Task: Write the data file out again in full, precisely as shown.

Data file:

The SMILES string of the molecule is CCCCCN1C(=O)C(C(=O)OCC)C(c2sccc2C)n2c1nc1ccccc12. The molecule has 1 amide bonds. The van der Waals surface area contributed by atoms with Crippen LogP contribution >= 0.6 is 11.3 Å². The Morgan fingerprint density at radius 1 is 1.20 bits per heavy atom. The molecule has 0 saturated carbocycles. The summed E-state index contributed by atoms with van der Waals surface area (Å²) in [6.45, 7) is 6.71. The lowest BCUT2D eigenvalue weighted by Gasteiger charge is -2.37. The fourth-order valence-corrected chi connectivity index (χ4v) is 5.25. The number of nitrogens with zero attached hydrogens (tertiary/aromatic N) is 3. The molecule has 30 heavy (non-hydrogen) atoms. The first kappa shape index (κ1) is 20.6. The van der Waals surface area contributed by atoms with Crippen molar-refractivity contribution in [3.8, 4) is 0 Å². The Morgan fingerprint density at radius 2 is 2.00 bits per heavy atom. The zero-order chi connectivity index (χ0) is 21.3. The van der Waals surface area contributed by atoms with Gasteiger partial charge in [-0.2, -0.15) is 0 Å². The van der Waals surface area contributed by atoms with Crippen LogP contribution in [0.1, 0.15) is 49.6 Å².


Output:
The SMILES string of the molecule is CCCCCN1C(=O)C(C(=O)OCC)C(c2sccc2C)n2c1nc1ccccc12. The molecule has 1 amide bonds. The van der Waals surface area contributed by atoms with Crippen LogP contribution >= 0.6 is 11.3 Å². The Morgan fingerprint density at radius 1 is 1.20 bits per heavy atom. The molecule has 0 saturated carbocycles. The summed E-state index contributed by atoms with van der Waals surface area (Å²) in [6.45, 7) is 6.71. The lowest BCUT2D eigenvalue weighted by Gasteiger charge is -2.37. The fourth-order valence-corrected chi connectivity index (χ4v) is 5.25. The number of nitrogens with zero attached hydrogens (tertiary/aromatic N) is 3. The molecule has 30 heavy (non-hydrogen) atoms. The first kappa shape index (κ1) is 20.6. The van der Waals surface area contributed by atoms with Crippen molar-refractivity contribution in [3.8, 4) is 0 Å². The Morgan fingerprint density at radius 2 is 2.00 bits per heavy atom. The zero-order chi connectivity index (χ0) is 21.3. The van der Waals surface area contributed by atoms with Gasteiger partial charge in [-0.2, -0.15) is 0 Å². The van der Waals surface area contributed by atoms with Crippen LogP contribution in [0.1, 0.15) is 49.6 Å².